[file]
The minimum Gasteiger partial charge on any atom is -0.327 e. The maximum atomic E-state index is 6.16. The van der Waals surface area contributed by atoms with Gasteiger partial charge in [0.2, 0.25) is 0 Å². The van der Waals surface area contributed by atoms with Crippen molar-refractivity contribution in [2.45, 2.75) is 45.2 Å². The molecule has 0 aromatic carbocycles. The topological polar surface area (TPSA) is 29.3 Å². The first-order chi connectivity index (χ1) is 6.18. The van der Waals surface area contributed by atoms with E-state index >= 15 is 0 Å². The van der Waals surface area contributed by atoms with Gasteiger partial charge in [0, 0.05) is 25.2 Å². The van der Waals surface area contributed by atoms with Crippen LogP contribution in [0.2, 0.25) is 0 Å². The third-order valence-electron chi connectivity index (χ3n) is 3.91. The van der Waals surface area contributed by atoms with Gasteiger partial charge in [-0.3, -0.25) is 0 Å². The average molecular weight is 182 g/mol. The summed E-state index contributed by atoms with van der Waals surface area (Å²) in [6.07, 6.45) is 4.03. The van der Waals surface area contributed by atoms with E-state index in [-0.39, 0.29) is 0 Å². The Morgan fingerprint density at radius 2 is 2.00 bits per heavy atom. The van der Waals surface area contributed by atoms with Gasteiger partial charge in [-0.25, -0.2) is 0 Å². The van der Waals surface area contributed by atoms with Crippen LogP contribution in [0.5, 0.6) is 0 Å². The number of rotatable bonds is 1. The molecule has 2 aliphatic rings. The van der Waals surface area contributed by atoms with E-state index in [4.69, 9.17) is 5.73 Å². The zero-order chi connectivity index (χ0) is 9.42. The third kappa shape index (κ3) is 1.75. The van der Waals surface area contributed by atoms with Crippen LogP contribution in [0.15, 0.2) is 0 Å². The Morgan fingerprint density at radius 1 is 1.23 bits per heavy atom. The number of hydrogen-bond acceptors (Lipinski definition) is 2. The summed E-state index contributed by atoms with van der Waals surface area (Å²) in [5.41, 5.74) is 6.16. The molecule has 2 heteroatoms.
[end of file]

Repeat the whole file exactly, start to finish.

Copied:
The minimum Gasteiger partial charge on any atom is -0.327 e. The maximum atomic E-state index is 6.16. The van der Waals surface area contributed by atoms with Gasteiger partial charge in [0.2, 0.25) is 0 Å². The van der Waals surface area contributed by atoms with Crippen molar-refractivity contribution in [2.45, 2.75) is 45.2 Å². The molecule has 0 aromatic carbocycles. The topological polar surface area (TPSA) is 29.3 Å². The first-order chi connectivity index (χ1) is 6.18. The van der Waals surface area contributed by atoms with E-state index >= 15 is 0 Å². The van der Waals surface area contributed by atoms with Gasteiger partial charge in [0, 0.05) is 25.2 Å². The van der Waals surface area contributed by atoms with Crippen LogP contribution in [0.2, 0.25) is 0 Å². The third-order valence-electron chi connectivity index (χ3n) is 3.91. The van der Waals surface area contributed by atoms with Gasteiger partial charge in [-0.3, -0.25) is 0 Å². The average molecular weight is 182 g/mol. The summed E-state index contributed by atoms with van der Waals surface area (Å²) in [6.07, 6.45) is 4.03. The van der Waals surface area contributed by atoms with E-state index in [-0.39, 0.29) is 0 Å². The Morgan fingerprint density at radius 2 is 2.00 bits per heavy atom. The van der Waals surface area contributed by atoms with Gasteiger partial charge in [-0.25, -0.2) is 0 Å². The van der Waals surface area contributed by atoms with Crippen LogP contribution in [0.5, 0.6) is 0 Å². The number of rotatable bonds is 1. The molecule has 2 aliphatic rings. The van der Waals surface area contributed by atoms with E-state index in [4.69, 9.17) is 5.73 Å². The zero-order chi connectivity index (χ0) is 9.42. The third kappa shape index (κ3) is 1.75. The van der Waals surface area contributed by atoms with Crippen LogP contribution in [0.15, 0.2) is 0 Å². The Morgan fingerprint density at radius 1 is 1.23 bits per heavy atom. The number of hydrogen-bond acceptors (Lipinski definition) is 2. The summed E-state index contributed by atoms with van der Waals surface area (Å²) in [5.41, 5.74) is 6.16. The molecule has 2 heteroatoms.